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Marine radios

The club use 27MHz AM marine transceivers on its boats, and has a handheld for the shore.

Controls and functions

Radio controls
Volume on/off control
Turns the radio on and controls the volume of received signals
Squelch control
Used to eliminate background noise when there are no signals present. Rotate the control counter-clockwise until background noise is heard. Then advance the squelch control clockwise until the noise just dissapears.
Channel switch
Controls the channel the radio receives and transmits on. The current channel is shown on the LED display. This should be normally be left set to the club communications channel 91.
Channel 88 switch
Overrides the channel switch to select the distress and calling frequency channel 88. This switch is normally off and is only turned on to communicate on channel 88 (see "Channels" below).
ISC switch
Activates the Interference Suppression Circuit which supposedly eliminates electrical interference from the engine, sounder etc. This switch should normally be left on.
Dual watch switch
Activates a dual watch that lets the radio monitor both the currently selected channel and channel 88. Any signal on 88 will override the currently selected signal.
TX and RX indicators
Indicate when the radio is transmitting and receiving respectively.

Transmitting

To transmit press the button on the microphone. Hold the microphone 2-6 cm from your mouth and slightly to one side! Speak at a normal voice level.

Release the button once you have finished speaking.

Channels

The club uses channel 91 for club communications. The Club does not use the official club events channel 94 as that channel can get very busy when fishing competitions are on.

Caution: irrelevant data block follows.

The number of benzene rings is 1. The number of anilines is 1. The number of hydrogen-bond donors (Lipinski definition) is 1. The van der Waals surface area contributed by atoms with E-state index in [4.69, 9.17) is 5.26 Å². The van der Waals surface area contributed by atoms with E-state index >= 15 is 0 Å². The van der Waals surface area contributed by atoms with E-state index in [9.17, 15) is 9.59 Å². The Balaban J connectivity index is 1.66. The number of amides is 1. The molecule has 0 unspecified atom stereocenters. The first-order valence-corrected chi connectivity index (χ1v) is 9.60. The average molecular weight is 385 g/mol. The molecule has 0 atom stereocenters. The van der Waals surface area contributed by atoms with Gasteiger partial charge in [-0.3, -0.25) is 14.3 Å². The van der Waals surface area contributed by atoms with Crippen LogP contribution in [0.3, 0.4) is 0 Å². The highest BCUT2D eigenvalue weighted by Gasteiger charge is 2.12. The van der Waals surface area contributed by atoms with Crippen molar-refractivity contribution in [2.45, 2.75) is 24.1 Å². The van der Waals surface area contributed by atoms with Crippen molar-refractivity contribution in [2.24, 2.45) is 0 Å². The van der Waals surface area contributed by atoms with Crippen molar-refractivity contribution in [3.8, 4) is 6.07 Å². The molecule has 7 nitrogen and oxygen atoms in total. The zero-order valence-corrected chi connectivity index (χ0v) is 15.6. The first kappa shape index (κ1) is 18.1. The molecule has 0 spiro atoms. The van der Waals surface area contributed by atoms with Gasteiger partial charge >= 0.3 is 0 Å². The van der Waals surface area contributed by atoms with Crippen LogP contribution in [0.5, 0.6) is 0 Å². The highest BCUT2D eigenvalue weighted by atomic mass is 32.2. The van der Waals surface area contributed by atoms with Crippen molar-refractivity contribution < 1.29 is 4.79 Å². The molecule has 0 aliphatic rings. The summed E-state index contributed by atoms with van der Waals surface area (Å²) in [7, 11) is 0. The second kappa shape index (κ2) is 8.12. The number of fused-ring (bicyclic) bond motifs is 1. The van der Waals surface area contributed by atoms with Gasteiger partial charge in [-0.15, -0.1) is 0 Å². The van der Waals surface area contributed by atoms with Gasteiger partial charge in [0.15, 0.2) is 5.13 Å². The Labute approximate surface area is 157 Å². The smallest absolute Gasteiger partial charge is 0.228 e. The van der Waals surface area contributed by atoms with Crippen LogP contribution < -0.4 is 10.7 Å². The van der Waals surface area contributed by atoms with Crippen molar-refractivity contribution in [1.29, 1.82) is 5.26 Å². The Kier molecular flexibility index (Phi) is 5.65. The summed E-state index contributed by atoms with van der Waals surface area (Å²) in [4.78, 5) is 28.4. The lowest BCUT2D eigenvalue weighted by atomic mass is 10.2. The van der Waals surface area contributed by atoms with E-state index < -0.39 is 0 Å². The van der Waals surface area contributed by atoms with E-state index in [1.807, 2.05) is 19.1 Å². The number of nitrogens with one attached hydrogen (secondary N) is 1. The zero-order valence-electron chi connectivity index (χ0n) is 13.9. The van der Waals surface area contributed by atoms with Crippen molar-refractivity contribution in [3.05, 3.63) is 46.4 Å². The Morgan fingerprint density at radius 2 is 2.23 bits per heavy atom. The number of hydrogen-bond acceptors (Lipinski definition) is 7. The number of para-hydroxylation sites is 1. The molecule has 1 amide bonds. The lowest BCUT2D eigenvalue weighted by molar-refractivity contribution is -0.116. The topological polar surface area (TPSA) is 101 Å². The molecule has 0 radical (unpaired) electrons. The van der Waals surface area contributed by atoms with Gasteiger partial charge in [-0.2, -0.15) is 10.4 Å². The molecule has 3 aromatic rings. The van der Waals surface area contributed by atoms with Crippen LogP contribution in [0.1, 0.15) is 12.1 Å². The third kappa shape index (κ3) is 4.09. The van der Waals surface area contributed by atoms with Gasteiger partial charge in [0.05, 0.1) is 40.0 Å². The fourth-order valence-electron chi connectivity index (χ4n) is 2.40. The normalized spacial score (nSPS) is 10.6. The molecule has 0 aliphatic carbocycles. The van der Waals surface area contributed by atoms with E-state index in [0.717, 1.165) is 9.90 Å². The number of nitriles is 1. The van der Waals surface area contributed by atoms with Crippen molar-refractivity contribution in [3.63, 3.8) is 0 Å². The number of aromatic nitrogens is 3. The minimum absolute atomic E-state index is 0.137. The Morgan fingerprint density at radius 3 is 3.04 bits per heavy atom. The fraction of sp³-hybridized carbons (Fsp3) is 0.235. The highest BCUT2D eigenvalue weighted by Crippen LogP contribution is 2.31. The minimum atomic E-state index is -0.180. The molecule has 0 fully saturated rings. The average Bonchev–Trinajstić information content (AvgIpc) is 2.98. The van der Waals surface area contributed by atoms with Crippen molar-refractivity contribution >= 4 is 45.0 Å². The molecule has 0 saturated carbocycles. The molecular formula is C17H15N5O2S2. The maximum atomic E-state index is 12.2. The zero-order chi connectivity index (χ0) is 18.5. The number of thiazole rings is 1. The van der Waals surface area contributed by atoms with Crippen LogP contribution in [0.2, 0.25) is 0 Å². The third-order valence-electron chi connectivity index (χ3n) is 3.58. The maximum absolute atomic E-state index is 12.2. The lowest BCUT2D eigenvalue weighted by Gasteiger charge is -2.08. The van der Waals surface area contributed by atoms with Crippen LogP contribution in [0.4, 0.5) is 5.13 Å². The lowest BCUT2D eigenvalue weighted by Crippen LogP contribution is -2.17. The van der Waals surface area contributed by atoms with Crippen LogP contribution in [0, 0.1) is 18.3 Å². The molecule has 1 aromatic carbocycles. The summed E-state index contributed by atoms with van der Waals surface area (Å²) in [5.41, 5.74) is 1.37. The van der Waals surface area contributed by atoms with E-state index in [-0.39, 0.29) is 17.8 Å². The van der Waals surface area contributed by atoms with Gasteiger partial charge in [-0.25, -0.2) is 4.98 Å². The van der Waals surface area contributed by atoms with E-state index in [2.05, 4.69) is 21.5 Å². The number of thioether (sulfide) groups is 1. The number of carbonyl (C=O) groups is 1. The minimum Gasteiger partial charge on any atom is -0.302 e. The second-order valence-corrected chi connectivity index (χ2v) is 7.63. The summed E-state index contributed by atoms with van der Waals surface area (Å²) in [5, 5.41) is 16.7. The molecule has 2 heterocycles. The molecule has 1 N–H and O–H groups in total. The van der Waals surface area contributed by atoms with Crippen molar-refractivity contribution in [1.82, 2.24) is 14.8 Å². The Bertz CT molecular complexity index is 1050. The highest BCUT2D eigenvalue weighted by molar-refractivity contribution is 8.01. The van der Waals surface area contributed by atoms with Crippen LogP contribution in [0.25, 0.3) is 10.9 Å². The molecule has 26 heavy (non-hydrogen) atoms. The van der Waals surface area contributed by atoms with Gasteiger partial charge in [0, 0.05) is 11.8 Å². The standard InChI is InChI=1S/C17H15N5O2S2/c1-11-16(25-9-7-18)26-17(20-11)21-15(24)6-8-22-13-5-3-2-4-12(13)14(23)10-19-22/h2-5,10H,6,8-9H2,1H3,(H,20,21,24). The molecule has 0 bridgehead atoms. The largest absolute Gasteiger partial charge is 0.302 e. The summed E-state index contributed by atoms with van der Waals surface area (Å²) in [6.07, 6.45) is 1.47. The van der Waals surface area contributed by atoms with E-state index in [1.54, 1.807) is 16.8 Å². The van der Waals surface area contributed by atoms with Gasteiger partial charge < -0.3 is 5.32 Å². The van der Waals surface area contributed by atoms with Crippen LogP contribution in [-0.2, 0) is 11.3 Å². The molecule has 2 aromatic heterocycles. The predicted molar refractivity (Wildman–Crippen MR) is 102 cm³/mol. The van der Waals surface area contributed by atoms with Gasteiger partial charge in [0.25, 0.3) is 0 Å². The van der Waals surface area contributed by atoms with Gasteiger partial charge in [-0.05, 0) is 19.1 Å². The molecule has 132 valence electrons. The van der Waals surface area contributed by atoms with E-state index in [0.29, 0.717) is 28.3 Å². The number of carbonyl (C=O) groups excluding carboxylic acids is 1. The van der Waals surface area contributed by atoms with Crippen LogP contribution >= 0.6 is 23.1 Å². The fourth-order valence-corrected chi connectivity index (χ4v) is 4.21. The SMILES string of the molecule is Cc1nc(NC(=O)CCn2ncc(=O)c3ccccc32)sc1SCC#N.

Channel 88 is for primary distress and calling only. This channel is used for contacting the coast guard or in emergencies.

A pdf of VMR stations, phone numbers, call signs and coverage the NSW coast can be downloaded, printed and laminated for use on the boats (correct as of 2012).

How to contact the coastal patrol

Select the communications channel 88 and then listen to make sure the channel is clear. Call the other station, repeating both call signs three times.

Eg: to contact the coastal patrol, switch to channel 88 and call:
Kiola Coastal Patrol, Kiola Coastal Patrol, Kiola Coastal Patrol
This is -
Tigger, Tigger, Tigger
Over

Once contact with the coastal patrol has been established, the coastal patrol will ask you to switch to another channel and continue

When launching the boat within range of the coastal patrol it is a good idea to call in to let them know which boats are going (give the call numbers), how many people, and how long the boats are going for. Make sure you call back in when you return.

How to contact another club station (the other boat or shore)

Similar to contacting the coastal patrol. Make sure the channel is set to club communications channel 91. The radio can remain on 91 for the conversation.

Emergency procedures

All emergency calls should be made on channel 88. There are three main types of emergency call.

MAYDAY, MAYDAY, MAYDAY

This call should only be used where you are in grave and imminent danger and require immediate assistance. Running out of jelly snakes on the boat is not sufficient grounds to use the mayday signal.

You should call MAYDAY three times followed by your vessel's name three times. Then state you position, a brief description of your vessel, the nature of the emergency, the number of people on board and their condition. If you hear no reply, repeat the call at short intervals because someone may be able to hear you but you might not be able to receive their reply.

PAN PAN, PAN PAN, PAN PAN

Use this call when an emergency situation exists but there is no immediate danger. The call should be made in the same way as the MAYDAY call.

SECURITE, SECURITE, SECURITE

(Pronounced say-cure-e-tay.)

This call is used to warn other shipping of dangers or hazards. eg. bad weather, container adrift etc. The call may be made to a local monitoring station or to all ships in the area.

» More detail on making emergency calls

Info from Jason Haines

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